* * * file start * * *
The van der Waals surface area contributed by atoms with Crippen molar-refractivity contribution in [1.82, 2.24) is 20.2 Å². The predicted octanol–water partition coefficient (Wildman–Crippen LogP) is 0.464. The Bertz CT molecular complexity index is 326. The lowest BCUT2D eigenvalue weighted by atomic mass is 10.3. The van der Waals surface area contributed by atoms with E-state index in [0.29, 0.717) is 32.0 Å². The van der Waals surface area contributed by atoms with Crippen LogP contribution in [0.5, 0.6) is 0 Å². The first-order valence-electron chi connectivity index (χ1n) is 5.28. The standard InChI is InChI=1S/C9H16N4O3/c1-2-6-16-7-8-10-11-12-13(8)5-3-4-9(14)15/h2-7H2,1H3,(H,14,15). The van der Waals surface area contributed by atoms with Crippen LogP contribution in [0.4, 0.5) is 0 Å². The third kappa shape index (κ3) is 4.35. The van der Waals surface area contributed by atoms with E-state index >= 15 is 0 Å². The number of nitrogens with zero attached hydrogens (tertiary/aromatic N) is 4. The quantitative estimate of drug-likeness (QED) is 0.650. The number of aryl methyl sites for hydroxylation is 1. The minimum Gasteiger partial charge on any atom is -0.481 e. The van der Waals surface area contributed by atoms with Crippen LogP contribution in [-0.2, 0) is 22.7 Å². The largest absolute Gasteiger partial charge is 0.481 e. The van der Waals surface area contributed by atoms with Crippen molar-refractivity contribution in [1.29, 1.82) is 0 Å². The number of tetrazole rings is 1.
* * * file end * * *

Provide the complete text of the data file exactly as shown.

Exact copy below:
The van der Waals surface area contributed by atoms with Crippen molar-refractivity contribution in [1.82, 2.24) is 20.2 Å². The predicted octanol–water partition coefficient (Wildman–Crippen LogP) is 0.464. The Bertz CT molecular complexity index is 326. The lowest BCUT2D eigenvalue weighted by atomic mass is 10.3. The van der Waals surface area contributed by atoms with E-state index in [0.29, 0.717) is 32.0 Å². The van der Waals surface area contributed by atoms with Crippen LogP contribution in [0.5, 0.6) is 0 Å². The first-order valence-electron chi connectivity index (χ1n) is 5.28. The standard InChI is InChI=1S/C9H16N4O3/c1-2-6-16-7-8-10-11-12-13(8)5-3-4-9(14)15/h2-7H2,1H3,(H,14,15). The van der Waals surface area contributed by atoms with Crippen LogP contribution in [0.4, 0.5) is 0 Å². The third kappa shape index (κ3) is 4.35. The van der Waals surface area contributed by atoms with E-state index >= 15 is 0 Å². The number of nitrogens with zero attached hydrogens (tertiary/aromatic N) is 4. The quantitative estimate of drug-likeness (QED) is 0.650. The number of aryl methyl sites for hydroxylation is 1. The minimum Gasteiger partial charge on any atom is -0.481 e. The van der Waals surface area contributed by atoms with Crippen LogP contribution in [-0.2, 0) is 22.7 Å². The largest absolute Gasteiger partial charge is 0.481 e. The van der Waals surface area contributed by atoms with Crippen molar-refractivity contribution in [1.29, 1.82) is 0 Å². The number of tetrazole rings is 1.